Democratic gubernatorial candidate Ted Wilson dodged another bullet last weekend when, in the state GOP Convention, delegates decided not to give independent candidate Merrill Cook the opportunity to re-enter the Republican governor's race.
If Cook had gotten into the Republican convention, or into a GOP primary, he very well could have been eliminated by Gov. Norm Bangerter, who is seeking re-election. That would have left a Bangerter-Wilson match-up in the final race, not a Bangerter-Wilson-Cook ballot.While Wilson won't concede that Bangerter would have a better shot at him in just a two-way race, most believe that is indeed the case. Bangerter and his supporters clearly think so.
(Wilson dodged his first bullet last spring when Republican industrialist Jon Huntsman decided to get out of the GOP race. Huntsman, polls showed, would have been a stronger challenge to Wilson.)
The convention "was our chance to get rid of Cook once and for all," said one top Bangerter adviser.
But it wasn't to be.
Cook didn't come in person to the convention to promise to accept the decision of the delegates or the GOP primary. And he had to do that, said GOP leaders, in order to be welcomed back into the party.
Instead, the pro-Cook delegates lost their bid to place Cook's name in nomination. Cook says he wouldn't have accepted the invitation anyway, that he would have always stayed an independent.
But if the delegates had offered him a primary with Bangerter, it may have been too tantalizing for Cook to pass up. If he really felt he had a shot at knocking Bangerter off in such a primary election, he might have taken the bait.
One thing is clear after the GOP convention, the enmity between the Bangerter and Cook camps has widened - Cook is now speaking out against Sens. Orrin Hatch and Jake Garn in addition to his criticisms of the governor.
The convention was also an example of how key moments in a person's political career can come and go quickly.
Within minutes at the convention, I'm told by Republican insiders, Bangerter wavered on fighting Cook's entry into the convention or inviting him in.
While some around him, including Garn and Hatch, urged Bangerter to let Cook into the convention - "so we could kick his rear," as one Bangerter aide put it - Bangerter resisted.
The three huddled with advisers offstage at the Cottonwood High School auditorium, arguing. Richard Richards, who was addressing the convention, was even passed a note that asked him to keep talking so some kind of decision could be reached behind the curtain.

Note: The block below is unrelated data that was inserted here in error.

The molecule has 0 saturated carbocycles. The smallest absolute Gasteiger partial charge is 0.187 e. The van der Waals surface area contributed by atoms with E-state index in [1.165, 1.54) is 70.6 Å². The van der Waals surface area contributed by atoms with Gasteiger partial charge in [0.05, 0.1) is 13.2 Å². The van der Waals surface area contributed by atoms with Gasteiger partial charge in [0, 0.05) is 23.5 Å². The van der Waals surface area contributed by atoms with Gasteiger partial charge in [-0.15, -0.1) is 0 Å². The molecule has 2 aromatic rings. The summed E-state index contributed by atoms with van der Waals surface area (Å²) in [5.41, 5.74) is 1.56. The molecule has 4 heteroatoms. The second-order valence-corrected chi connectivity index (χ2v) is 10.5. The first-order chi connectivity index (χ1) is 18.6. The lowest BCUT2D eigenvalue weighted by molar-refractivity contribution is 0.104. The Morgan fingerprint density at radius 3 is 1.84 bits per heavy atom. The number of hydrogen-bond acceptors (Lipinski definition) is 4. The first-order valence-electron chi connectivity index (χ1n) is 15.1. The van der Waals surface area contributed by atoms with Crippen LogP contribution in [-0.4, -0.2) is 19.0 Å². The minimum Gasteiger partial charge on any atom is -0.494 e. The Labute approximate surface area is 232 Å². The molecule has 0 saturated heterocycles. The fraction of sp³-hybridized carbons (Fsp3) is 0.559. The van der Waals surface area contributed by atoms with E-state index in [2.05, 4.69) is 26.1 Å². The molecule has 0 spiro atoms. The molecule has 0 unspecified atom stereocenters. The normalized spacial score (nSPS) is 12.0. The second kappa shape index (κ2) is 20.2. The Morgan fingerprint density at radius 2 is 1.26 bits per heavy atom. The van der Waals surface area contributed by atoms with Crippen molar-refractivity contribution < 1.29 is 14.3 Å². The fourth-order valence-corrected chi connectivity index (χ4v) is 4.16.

Bangerter was upset at Cook's game. He even threatened that if the delegates gave Cook 30 percent of their vote, enough to get Cook into a primary against Bangerter, he'd quit - and let the GOP run Cook for governor.
But that was anger and frustration speaking. Bangerter mellowed quickly, thought about the opportunity, and decided that even if he couldn't eliminate Cook in the convention - and he was told he could - then he would surely beat Cook in a primary. And getting Cook out of the race was the best chance Bangerter had against Wilson. Bangerter agreed. And Garn, Hatch and other GOP leaders walked onto the stage to make Cook the offer. But Cook wouldn't accept it, as it turned out.
Bangerter's concern over Cook's independent candidacy is justified. The latest Dan Jones & Associates poll conducted for the Deseret New and KSL-TV shows that Wilson leads Bangerter 49-30 percent. Cook trails with 11 percent of the vote. But that 11 percent is critical.
Even though 42 percent of Utahns polled say they're Republicans, Wilson is drawing so many independents and Republicans away from Bangerter, the governor can't afford to lose any votes to Cook. Jones found that of those voting for Cook, 12 percent are Republicans while only 6 percent are Democrats. So Cook draws twice as many votes away from Bangerter as from Wilson. Wilson can afford that drain, leading as he does. Bangerter can't.
So at the convention, the door opened briefly for Bangerter. He was smart enough to let Cook in, if Cook promised to give up his independent candidacy. But Cook was smart enough not to enter.
In the end, the convention's antics were only embarrassing for Republicans. Cook believes he lost nothing because of what happened. But if he had ever harbored the hope that someday, somehow he would be forgiven by party loyalists for bolting and running an independent campaign, that may have vanished June 11. Forever.